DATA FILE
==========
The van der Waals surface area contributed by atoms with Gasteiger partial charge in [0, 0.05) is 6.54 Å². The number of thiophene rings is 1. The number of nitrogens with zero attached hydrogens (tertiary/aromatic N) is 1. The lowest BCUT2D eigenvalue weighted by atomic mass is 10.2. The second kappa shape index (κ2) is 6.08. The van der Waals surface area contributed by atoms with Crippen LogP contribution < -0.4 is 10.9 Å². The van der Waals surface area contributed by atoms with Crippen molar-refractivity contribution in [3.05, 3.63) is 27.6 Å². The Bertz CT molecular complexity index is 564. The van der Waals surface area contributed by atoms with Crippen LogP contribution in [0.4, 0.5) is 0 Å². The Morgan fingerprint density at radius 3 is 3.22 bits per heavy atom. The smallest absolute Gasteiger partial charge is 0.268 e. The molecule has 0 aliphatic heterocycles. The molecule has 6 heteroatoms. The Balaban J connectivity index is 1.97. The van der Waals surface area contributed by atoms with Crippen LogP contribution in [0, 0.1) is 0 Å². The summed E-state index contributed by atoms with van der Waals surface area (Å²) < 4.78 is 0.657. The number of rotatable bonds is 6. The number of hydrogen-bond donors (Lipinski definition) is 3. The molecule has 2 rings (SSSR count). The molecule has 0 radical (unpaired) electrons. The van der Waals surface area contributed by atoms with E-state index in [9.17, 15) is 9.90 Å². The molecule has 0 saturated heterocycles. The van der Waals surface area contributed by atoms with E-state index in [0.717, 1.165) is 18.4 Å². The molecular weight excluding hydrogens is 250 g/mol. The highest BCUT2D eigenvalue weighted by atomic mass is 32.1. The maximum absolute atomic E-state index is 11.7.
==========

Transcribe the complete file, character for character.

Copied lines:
The van der Waals surface area contributed by atoms with Gasteiger partial charge in [0, 0.05) is 6.54 Å². The number of thiophene rings is 1. The number of nitrogens with zero attached hydrogens (tertiary/aromatic N) is 1. The lowest BCUT2D eigenvalue weighted by atomic mass is 10.2. The second kappa shape index (κ2) is 6.08. The van der Waals surface area contributed by atoms with Crippen LogP contribution < -0.4 is 10.9 Å². The van der Waals surface area contributed by atoms with Crippen molar-refractivity contribution in [3.05, 3.63) is 27.6 Å². The Bertz CT molecular complexity index is 564. The van der Waals surface area contributed by atoms with Crippen LogP contribution in [0.4, 0.5) is 0 Å². The Morgan fingerprint density at radius 3 is 3.22 bits per heavy atom. The smallest absolute Gasteiger partial charge is 0.268 e. The molecule has 0 aliphatic heterocycles. The molecule has 6 heteroatoms. The Balaban J connectivity index is 1.97. The van der Waals surface area contributed by atoms with Crippen LogP contribution in [0, 0.1) is 0 Å². The summed E-state index contributed by atoms with van der Waals surface area (Å²) < 4.78 is 0.657. The number of rotatable bonds is 6. The number of hydrogen-bond donors (Lipinski definition) is 3. The molecule has 2 rings (SSSR count). The molecule has 0 radical (unpaired) electrons. The van der Waals surface area contributed by atoms with E-state index in [9.17, 15) is 9.90 Å². The molecule has 0 saturated heterocycles. The van der Waals surface area contributed by atoms with E-state index in [0.717, 1.165) is 18.4 Å². The molecular weight excluding hydrogens is 250 g/mol. The highest BCUT2D eigenvalue weighted by atomic mass is 32.1. The maximum absolute atomic E-state index is 11.7.